For many, the DPU is associated with the Smart NIC and the boundary between computing and networking. Therefore it has a finite market size tied to the number of servers and appliances in the market. DPU history focused on offloading the processor with storage, basic security, and virtualization allowed the CPU cores on a server to be 100% utilized for workloads and not for tasks viewed as overhead.
Today the market for DPUs is very different and in the early stages of redefining many markets. Today’s DPU metrics are impressive and altering the conversation. For example, two-three years ago, it was about getting to 100% utilization and defined to a handful of use cases. Today the DPU accelerator can do more, not only offloading basic tasks but accomplishing processing that would take multiple servers to achieve in one card. This is a game-changer and becomes a building block to future data centers looking and acting differently than the current paradigm.
The DPU, and general accelerators, create new markets now and are at the forefront of several technology innovation cycles. They are not only disrupting adjacent markets with new architectures but are developing new use cases and applications. DPUs in the Telcom market was an adjacent natural market, and we highlight a set of new announcements below on several new areas the DPU is taking over:
-- NVIDIA and Palo Alto Networks (May 2021) announce high-end next-generation firewall(NGFW): Palo Alto’s firewall, running on BlueField-2, opens up the entire firewall space to the DPU market. DPUs can replace custom silicon and achieve better performance. This becomes critical as the security market transitions to Cloud and as-a-Service models.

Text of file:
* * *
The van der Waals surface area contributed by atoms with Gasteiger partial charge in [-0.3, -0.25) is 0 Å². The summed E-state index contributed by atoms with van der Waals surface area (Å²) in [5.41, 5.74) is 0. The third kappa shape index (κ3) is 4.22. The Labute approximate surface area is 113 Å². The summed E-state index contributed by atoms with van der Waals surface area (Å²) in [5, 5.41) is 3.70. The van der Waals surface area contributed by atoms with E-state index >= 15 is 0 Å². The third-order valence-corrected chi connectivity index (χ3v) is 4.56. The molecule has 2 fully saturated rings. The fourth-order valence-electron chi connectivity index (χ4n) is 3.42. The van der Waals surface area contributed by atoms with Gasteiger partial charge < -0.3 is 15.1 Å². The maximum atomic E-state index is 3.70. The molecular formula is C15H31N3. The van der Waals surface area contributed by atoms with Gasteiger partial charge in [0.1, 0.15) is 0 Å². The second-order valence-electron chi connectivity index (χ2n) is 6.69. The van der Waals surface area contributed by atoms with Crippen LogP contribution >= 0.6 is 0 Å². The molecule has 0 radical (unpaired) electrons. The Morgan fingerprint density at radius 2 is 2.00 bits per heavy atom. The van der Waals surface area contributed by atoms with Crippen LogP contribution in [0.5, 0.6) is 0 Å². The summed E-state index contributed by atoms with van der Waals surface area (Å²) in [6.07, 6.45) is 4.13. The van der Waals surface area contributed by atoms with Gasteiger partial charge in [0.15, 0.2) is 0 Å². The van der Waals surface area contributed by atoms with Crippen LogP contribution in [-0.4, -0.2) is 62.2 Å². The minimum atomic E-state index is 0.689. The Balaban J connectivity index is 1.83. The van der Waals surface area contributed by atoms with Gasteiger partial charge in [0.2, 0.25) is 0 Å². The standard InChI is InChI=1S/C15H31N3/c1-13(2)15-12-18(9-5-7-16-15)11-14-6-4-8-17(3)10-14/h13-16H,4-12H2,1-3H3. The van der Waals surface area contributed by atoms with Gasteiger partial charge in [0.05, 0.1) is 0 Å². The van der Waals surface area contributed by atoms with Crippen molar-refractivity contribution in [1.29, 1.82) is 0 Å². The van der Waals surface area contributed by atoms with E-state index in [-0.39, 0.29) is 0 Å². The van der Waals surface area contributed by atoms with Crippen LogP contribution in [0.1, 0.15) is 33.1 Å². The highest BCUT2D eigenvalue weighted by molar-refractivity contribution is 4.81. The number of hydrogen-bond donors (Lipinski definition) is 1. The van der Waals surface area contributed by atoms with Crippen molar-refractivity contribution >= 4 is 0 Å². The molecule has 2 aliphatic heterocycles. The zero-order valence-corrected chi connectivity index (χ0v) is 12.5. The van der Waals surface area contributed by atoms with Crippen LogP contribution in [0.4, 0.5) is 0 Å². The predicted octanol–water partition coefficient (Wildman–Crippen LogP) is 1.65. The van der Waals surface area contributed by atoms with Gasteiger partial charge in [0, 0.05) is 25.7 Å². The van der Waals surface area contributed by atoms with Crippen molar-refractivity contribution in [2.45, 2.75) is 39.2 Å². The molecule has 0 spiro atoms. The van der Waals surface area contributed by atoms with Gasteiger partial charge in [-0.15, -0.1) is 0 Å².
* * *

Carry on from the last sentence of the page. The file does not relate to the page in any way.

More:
-- NVIDIA and Marvel (MWC 2021 and 2022) announce multiple edge computing, NFV, RAN initiatives: Over the past two years, Marvell and NVIDIA have made significant strides in addressing almost the entire Telecom infrastructure hardware stack. For example, today, a Telecom SP can run RAN baseband directly on the DPU based system instead of on proprietary ASICs and hardware. In many cases, the DPU can achieve better cost, power, and performance than previous hardware versions offered by Ericsson, Huawei, and Nokia.
The DPU also lays the hardware building block for Open RAN.
There are many other examples of the DPU moving beyond basic offload and compute tasks. The above examples highlight new markets for the DPU that are direct replacements of legacy products. To date, much of 2021 has highlighted Telco markets and been SP-focused. That brings us to the enterprise which has several opportunities ahead for DPUs and is more forward-looking:
-- AI/ML workloads in the enterprise: This market remains in its infancy, mostly around basic inference in a few verticals. However, all enterprises will go through a digital transformation around AI or go out of business. AI in the enterprise will be many new applications ranging from business intelligence and customer interaction to the design of new products.
-- Server architectures are changing: Server designs in the enterprise and the overall march towards disaggregated pools of computing, storage, memory, and networking resources will define the next decade. The DPU will play an essential role in this transformation, and it will occur in many parts of the new architecture.
Overall the market for DPU is poised for growth as new workloads and adjacent markets become prime use cases for the technology.
By Alan Weckel, Founder and Technology Analyst at 650 Group.